enter image description hereI want to install a 50 amp circuit breaker in the service entrance box and put the 4 wire 220 outlet for my welder right below the service entrance. I will be using a 50 ft extension to reach my welder when I use it. Is there any concerns with this type of installation? It is too difficult to run the heavy cable through the walls and over the ceiling to the location where my welder is located, but I don't use it that often. The service entrance is only about 3 ft off the floor next to the garage door and the entrance to the main house. Are there any potential issues with such an installation?

  • 1
    What else is currently in the service entrance box? Can you upload a picture of it? Apr 11 '19 at 2:33
  • Can you post photos of the service-entrance box please? Apr 11 '19 at 2:38
  • Not sure what you want to know about the inside of the box. There is room for about five or six more double circuit breakers. It is flush mounted into the sheetrock of the wall about 3 ft off the floor and nearly 24" tall. There are access holes at the bottom of the box that I would use to run #8 wire cable to the outlet box about 6" below
    – JayDubyah
    Apr 11 '19 at 3:37
  • BTW I don't see any way to enter pictures here
    – JayDubyah
    Apr 11 '19 at 4:01
  • To enter pics, edit your question, put your cursor where you want the pic, and look at the top of the edit box. See this ---- B I chainlink, " {} [mountains and sun]. ----- the Mountains and sun icon is "insert picture". Apr 12 '19 at 0:38

Panels at your service entrance can be all sorts of things. Meter only, meter and main breaker, meter and several breakers and spaces, etc.

From your comment it sounds like yours is the kind with several breaker spaces.

Sure, throw a 2-pole breaker in there, come out a knockout with either conduit or cable, and go down to a junction box with a 14-50 receptacle. Myself, I would use a steel box and steel conduit nipple to connect them, then use THWN-2 wire (omitting ground since the steel conduit is the ground).

You'll need #6 copper wire for this, either THWN-2 wire in conduit, or 6/3UF cable or other outdoor-rated cable w/ground. Don't use Romex/NM.

You can use #8 if you want to, but then you'll need to make the breaker 40A. That is legal on a 50A socket because of a Code exception. Given the very short wire run, I wouldn't bother scrimping on the cost of wire.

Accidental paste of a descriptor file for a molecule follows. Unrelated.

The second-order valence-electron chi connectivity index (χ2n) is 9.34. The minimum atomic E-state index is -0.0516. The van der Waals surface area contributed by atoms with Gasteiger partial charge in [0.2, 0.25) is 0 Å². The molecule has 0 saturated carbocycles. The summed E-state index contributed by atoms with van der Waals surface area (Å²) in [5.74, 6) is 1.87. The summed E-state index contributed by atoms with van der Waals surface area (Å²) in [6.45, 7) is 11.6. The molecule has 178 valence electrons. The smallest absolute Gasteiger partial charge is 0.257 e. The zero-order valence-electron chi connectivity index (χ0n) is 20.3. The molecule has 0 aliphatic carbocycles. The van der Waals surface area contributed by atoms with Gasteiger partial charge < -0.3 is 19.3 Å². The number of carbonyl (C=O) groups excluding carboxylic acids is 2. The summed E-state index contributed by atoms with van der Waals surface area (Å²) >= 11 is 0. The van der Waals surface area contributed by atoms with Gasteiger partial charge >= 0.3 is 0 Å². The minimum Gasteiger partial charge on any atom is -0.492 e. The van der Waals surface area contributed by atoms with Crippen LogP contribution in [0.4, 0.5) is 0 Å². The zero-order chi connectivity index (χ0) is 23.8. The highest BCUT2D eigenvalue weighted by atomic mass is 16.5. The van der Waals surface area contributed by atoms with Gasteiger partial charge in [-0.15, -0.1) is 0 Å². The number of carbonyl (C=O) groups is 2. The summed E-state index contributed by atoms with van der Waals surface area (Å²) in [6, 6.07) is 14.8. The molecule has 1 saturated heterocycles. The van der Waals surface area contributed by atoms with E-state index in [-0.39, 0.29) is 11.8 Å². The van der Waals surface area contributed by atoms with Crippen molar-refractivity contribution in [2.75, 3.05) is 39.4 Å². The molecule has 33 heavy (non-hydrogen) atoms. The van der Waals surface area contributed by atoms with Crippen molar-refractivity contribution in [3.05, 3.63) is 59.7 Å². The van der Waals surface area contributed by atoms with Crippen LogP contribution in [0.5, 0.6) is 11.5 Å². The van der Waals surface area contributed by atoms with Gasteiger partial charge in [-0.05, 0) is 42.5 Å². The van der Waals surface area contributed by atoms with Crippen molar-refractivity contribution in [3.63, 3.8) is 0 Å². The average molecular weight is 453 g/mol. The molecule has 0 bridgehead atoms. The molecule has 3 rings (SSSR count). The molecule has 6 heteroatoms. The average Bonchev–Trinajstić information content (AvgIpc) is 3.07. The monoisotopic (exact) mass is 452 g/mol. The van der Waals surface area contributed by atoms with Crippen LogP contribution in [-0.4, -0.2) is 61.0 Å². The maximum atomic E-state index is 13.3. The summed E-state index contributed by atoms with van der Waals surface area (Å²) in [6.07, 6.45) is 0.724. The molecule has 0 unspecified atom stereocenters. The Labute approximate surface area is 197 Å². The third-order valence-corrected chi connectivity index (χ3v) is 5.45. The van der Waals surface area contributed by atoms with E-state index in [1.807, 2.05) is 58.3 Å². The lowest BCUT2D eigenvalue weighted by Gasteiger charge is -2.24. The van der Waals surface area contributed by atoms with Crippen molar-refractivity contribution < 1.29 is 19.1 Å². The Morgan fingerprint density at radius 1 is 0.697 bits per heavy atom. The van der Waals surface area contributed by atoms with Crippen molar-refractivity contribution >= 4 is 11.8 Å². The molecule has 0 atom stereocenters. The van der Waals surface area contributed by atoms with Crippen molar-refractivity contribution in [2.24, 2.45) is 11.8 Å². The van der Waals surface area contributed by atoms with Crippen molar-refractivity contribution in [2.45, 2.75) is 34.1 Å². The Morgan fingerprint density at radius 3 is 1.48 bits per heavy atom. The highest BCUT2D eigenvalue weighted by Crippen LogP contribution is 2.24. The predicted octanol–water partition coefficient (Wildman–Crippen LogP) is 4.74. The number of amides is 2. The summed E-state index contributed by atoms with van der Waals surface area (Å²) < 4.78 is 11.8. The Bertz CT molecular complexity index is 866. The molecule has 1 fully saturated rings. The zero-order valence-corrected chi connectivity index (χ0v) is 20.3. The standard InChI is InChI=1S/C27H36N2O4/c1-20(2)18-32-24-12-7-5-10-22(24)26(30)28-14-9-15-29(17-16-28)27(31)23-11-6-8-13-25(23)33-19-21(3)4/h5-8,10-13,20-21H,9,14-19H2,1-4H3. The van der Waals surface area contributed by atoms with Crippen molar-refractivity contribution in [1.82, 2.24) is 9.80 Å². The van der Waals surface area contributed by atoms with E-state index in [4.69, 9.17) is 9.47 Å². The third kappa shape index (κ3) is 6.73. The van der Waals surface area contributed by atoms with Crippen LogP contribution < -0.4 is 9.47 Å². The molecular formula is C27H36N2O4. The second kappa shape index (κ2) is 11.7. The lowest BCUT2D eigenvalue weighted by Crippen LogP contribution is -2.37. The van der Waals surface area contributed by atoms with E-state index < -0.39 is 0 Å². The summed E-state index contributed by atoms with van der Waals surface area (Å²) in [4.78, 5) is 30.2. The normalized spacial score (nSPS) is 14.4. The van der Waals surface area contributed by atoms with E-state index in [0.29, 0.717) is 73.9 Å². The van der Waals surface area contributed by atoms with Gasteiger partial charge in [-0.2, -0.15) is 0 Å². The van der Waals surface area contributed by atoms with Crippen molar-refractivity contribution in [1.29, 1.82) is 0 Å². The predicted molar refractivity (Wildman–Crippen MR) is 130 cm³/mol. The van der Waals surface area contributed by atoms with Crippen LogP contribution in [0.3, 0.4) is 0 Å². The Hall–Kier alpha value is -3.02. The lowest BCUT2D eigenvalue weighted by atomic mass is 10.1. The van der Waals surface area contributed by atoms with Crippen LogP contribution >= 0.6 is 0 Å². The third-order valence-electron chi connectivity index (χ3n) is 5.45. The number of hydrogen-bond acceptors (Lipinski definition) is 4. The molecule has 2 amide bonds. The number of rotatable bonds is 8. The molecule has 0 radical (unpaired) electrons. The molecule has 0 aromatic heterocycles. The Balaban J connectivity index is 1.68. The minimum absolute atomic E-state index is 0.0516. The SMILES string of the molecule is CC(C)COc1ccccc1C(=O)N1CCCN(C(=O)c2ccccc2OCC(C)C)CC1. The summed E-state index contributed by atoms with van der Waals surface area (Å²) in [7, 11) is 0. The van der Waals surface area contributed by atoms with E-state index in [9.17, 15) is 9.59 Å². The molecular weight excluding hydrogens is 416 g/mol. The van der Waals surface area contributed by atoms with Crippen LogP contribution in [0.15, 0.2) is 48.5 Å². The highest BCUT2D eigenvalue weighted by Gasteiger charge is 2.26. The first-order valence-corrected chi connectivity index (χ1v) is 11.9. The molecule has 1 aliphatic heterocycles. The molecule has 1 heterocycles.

The cable around to your welder needs to be #6 cordage such as SJOOW. If you already bought #8, change the breaker to 40A. You cannot make extension cords out of NM, UF or any other cable meant for use inside walls or burial. It is too brittle and not made to resist physical damage.

  • Is there any problem with it being located so close to the service box, or in a traffic area? I have an extension cable that is a 4-wire cable similar to a 50 amp RV drop cord. I doubt that I ever exceed 20 amps when welding anyway. When I use it, the cars will be out of the garage and the garage door open so I can work outside on the apron without splattering all over
    – JayDubyah
    Apr 12 '19 at 13:06
  • The cord on the welder is only four feet long so will be a pain without an extension cord. But the welder is on wheels and fairly easy to move. Thanks for your help
    – JayDubyah
    Apr 12 '19 at 13:08
  • Why not use romex? The panel is inside? Jay locating the box under the panel is ok I usually do like Harper suggests with a nipple and thhn wire but you can also use romex or UF with clamps, I like raco brand insiders as they are quick and like your case it could be done with less sheetrock repair if an old work box was used, however an old work box on a large receptacle is not a good idea.
    – Ed Beal
    Apr 12 '19 at 13:32
  • I agree that I could use romex, but I have a short piece of 4-wire #8 that is dying to be used. And I have clamps. Yes the service box is inside the garage, inside the walls covered with sheetrock. I am planning to use a 4" old-work box, but will cut the opening as close as possible to the exact size of the box to reduce breaking the sheetrock as the plug is exercised (plug/unplug). Will that work?
    – JayDubyah
    Apr 13 '19 at 14:04

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